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The latest quarterly earnings report from GameStop doesn't show much sign of a turnaround for the long-troubled game retailer. Sales were down 26.7 percent year over year for the April through June quarter. Even accounting for permanent store closures and COVID-related reduced operating hours, so-called comparable “same-store” sales were still down 12.7 percent year over year. GameStop's already depressed stock is down nearly 8 percent on the news, as of this writing.
GameStop still publicly sees an “opportunity to capitalize” on the upcoming release of new Sony and Microsoft consoles, which could help turn its business around in the short term. But there's some reason to believe the coming generation of consoles could actually make GameStop's long-term prospects worse, thanks to console options that get rid of disc drives entirely.
Putting on a brave face
In an earnings call, GameStop CEO George Sherman acknowledged that “there has been growth in digitally downloaded games” and said GameStop is “not debating the growth of digital gaming.” But he also tried to put a positive spin on the fate of GameStop's physical game sales going into the next generation of consoles.
“First, new consoles have a disc drive,” Sherman said. “So for the next seven years, the consoles will play both the physical and digital software that we sell.”
That's only partially true, though. Both the Xbox Series S and the PlayStation 5 Digital Edition actually won't have a disc drive. And while GameStop does sell some digital software, the bulk of its business comes from the sale of new physical games and high-margin pre-owned games.
We don't know what percentage of consumers will opt for these disc-free consoles, of course. A GameStop survey from 2013 suggested that 60 percent of consumers wouldn't even consider a console that doesn't play used games. Attitudes may have changed in the last seven years, but it's hard to know just how much.
Still, lower hardware costs could definitely make discless consoles an attractive option to many potential customers this generation. The Xbox Series S is $200 cheaper than the more-powerful, disc-drive-equipped Series X, a sum that could go toward a lot of digital game purchases.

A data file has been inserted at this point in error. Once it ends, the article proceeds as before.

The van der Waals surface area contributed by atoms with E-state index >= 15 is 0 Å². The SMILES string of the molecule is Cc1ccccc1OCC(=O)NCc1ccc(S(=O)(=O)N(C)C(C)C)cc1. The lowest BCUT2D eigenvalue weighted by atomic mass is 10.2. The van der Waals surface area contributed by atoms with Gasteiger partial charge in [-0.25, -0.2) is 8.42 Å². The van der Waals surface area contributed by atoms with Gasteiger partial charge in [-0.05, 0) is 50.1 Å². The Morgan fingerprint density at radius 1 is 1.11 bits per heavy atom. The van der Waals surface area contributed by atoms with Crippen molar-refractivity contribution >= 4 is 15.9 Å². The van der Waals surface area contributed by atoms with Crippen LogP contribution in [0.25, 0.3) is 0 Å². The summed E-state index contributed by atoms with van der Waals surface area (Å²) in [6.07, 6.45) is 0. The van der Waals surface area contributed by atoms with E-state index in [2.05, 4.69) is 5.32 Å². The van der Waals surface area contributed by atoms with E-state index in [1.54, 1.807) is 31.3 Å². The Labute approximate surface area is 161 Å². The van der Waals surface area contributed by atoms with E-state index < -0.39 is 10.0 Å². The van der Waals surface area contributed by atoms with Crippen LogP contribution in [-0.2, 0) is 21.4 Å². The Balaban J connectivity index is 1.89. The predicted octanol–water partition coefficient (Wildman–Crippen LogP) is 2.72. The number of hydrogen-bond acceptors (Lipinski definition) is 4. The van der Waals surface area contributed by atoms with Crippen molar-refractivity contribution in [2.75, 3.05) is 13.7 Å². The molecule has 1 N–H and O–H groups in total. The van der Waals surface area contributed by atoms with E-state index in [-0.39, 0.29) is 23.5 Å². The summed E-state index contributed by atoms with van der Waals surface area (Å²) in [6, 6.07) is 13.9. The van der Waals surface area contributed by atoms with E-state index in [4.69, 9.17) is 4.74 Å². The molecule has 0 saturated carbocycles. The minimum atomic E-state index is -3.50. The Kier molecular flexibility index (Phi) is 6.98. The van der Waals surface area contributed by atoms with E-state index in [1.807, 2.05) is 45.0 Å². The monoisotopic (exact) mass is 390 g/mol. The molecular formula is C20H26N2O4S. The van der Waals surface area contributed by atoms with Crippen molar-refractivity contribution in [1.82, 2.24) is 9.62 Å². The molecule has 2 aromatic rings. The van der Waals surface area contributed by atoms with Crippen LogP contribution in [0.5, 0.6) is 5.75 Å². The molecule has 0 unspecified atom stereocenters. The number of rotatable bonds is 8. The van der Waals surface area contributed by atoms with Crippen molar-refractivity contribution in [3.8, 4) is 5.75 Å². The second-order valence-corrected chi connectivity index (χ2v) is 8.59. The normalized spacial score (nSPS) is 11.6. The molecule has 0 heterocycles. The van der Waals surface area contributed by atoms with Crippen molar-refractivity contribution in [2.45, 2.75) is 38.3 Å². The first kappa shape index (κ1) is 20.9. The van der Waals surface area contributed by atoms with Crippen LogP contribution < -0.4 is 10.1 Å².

Regardless, every console gamer that gives up a disc drive in the next generation is a consumer that is going to have much less need for a retailer like GameStop going forward. And while some of those players might already be ignoring games on disc, right now they at least have the option of buying some titles on disc (especially if there's a particularly attractive collector's edition available).
Starting in November, a significant chunk of the console market won't even be able to consider GameStop's bread-and-butter disc sales.
Is the Internet really all that great?
Sherman confirmed in the earnings call that GameStop will sell these disc-drive-free consoles in its stores, a move akin to a world where Tower Records decided to sell iPods as its physical album sales cratered. But Sherman also tried to maintain a healthy skepticism that next-generation console buyers would want to give up their disc drives.
“Consumers like the physical aspects of games,” he said. “They collect them and they add value as a trade-in. So as software continues to evolve with dramatically better graphics, it does not take up valuable storage space and discs are available to those without broadband Internet.”
There is definitely a segment of the market that continues to value physical games, and Sherman is right that “the life of physical game is here to stay for the foreseeable future.” At the same time, though, the size of that market is already shrinking, even as disc drives are ubiquitous on home consoles.
In the quarter ending in June, Sony said that a full 74 percent of its full game sales came as digital purchases. Even if that number is temporarily inflated by coronavirus-related stay-at-home orders, the 53-percent digital full game sales ratio Sony reported last year was not.
It's not hard to find other evidence that spending on purely digital games is rising while spending on physical discs is falling. And while the rise of mobile gaming has something to do with that, the console market isn't immune from the same trend away from discs.
Sherman tried to put up a brave front against this overwhelming trend, arguing that game downloads aren't all they're cracked up to be. “Across most regions of the US and the world, there remains an increased taxation on broadband,” he said. “With significant increases in work-from-home activities, many are forced to make trade-offs on broadband usage, a natural advantage for physical gaming.
“With our current capabilities and added same-day delivery, we believe most consumers can get a physical game copy faster than it takes to download,” he added.
To our ear, these sound like the kinds of arguments print magazine publishers made in the face of rising Internet news consumption, or that Blockbuster video made as streaming video rose in prominence. With average download speeds outpacing game file size increases in the US, and digital game subscription services providing better and better value, buying a game on a disc is likely going to look less and less appealing to larger and larger segments of the market.
Maybe GameStop will be able to pivot to a cell phone kiosk model, selling and servicing game hardware and accessories (alongside game-related collectibles) from a centralized physical gathering place. The company has already outlined an ambitious plan to transform into “a social and cultural hub of gaming within each GameStop store.” But any future GameStop that relies on its current model of primarily selling games on discs doesn't seem like a good long-term bet.